However, there are very few opportunities for higher education in Tanzania; so St. Jude’s high school graduates are helped with scholarships to attend colleges and universities in Kenya and the Union of South Africa.

Gregg noted that Rotary International is a key financial supporter of St. Jude’s, with major contributions coming from its clubs in the Syndney, Australia, area.

Additionally, Pat and Willis Sutliff of the Rushmore chapter of Rotary in Rapid City have helped create “The American Friends of the School of St. Jude,” a 501(c)(3) corporation as a vehicle for Americans to make tax-exempt contributions to the school.

In U.S. dollars, it costs $4 million annually to operate St. Jude’s. The Brookings Rotary Club has approved the use of its scholarship fund to support half the annual $2,640 cost for a student; and the Jongelings are providing the remaining half.


St. Jude’s in action

The Jongelings had the opportunity to visit the school and also to visit one of the students at home.

Vi especially enjoyed meeting and interacting with St. Jude’s students.

“They were so open and so loving and just beautiful children. We participated in a lot of their classes. And you didn’t just sit and watch them do things,” she said.

First- and second-graders were eager to demonstrate their reading skills for the Jongelings.

“We were delighted to meet Glory, a third-grade student sponsored by Rotary District 5610,” Gregg added. (The district encompasses all of South Dakota and parts of Iowa, Minnsota and Nebraska.) “We traveled to her home to meet her mother and learn of the obstacles Glory must overcome to continue her education.”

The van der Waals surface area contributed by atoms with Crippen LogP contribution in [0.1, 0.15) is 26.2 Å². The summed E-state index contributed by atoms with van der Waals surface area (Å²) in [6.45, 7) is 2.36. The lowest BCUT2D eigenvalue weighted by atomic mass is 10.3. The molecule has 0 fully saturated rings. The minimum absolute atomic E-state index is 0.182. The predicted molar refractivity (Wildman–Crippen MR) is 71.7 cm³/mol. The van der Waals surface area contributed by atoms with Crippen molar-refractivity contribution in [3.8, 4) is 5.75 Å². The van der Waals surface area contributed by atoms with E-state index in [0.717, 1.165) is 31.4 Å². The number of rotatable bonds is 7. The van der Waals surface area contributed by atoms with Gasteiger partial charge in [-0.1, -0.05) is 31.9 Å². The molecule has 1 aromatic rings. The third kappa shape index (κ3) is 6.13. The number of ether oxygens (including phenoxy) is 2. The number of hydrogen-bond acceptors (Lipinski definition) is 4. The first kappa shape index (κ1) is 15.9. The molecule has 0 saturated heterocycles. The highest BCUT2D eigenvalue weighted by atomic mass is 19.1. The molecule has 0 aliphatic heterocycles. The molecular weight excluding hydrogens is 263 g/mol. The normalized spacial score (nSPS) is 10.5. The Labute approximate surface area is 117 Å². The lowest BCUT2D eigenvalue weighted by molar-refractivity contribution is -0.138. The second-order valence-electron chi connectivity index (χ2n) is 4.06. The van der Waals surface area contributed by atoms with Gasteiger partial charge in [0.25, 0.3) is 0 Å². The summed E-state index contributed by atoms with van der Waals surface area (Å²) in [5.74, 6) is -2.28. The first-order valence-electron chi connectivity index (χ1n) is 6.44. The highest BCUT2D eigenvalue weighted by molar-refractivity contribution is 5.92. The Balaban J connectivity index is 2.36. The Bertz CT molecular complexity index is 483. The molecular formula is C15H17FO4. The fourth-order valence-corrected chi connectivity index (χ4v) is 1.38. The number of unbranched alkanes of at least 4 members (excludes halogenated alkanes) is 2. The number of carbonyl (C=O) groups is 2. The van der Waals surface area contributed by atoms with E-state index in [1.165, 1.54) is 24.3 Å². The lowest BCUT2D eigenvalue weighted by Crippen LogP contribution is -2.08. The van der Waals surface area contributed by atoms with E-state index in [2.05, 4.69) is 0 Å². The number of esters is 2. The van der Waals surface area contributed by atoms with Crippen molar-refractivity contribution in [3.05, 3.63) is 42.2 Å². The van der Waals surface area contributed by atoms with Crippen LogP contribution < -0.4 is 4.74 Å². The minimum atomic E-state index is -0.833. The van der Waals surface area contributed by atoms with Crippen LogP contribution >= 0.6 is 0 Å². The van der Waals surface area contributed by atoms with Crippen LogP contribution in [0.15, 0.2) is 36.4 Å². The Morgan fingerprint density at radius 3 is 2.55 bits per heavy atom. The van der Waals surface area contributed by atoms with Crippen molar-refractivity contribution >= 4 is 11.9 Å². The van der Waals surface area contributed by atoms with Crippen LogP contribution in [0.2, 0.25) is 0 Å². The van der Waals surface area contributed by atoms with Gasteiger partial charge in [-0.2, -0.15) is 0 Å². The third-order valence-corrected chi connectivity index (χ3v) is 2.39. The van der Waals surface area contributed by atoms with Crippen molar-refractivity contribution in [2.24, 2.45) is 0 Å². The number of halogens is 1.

Glory’s mother does not speak English. Her young daughter is teaching her.

“That’s the idea, that she can teach her mother English and maybe basic math and things that might help her to get a job working in the tourism industry, which will probably quadruple her income and put her into a whole different situation for life,” Gregg added.

“And that’s what they hope that they’re doing with every one of the students. By raising up 2,000 students, you hope you’re raising up 2,000 families.”

St. Jude’s goal is that after completing their education, its students “will come back and work through the country,” he said.

The Jongelings were able to visit St. Jude’s three campuses: Sisia has the primary students, who are bused in at 6 a.m. and returned home at 5 p.m.; Moivaro has the middle school students, who come in on Monday and return to their homes on Friday; and Smith has the high schools students who stay the entire semester on campus.

All students are fed three meals a day. And all receive an annual physical examination.

Geography plays a big role; being on the equator, St. Jude’s days are all equally 12 hours of daylight, 6:30 a.m. to 6:30 p.m., and 12 hours of darkness, 6:30 p.m. to 6:30 a.m.

Having seen St. Jude’s in action, Gregg, 32 years a Rotarian and retired Brookings city engineer, had a takeaway lesson of his own: “I like to say the school accepts the brightest students they can find and the poorest students they can find, with the idea of giving them an education so that they can become leaders in their country to try to bring the entire country of Tanzania forward and to help everybody in the country. That’s the goal of the school.”

And St. Jude’s founder has her own vision for the future of the school.

“Gemma’s stated goal is to have the prime minister of Tanzania come from her school some day,” Gregg said.

Perhaps prayers to St. Jude will again be answered.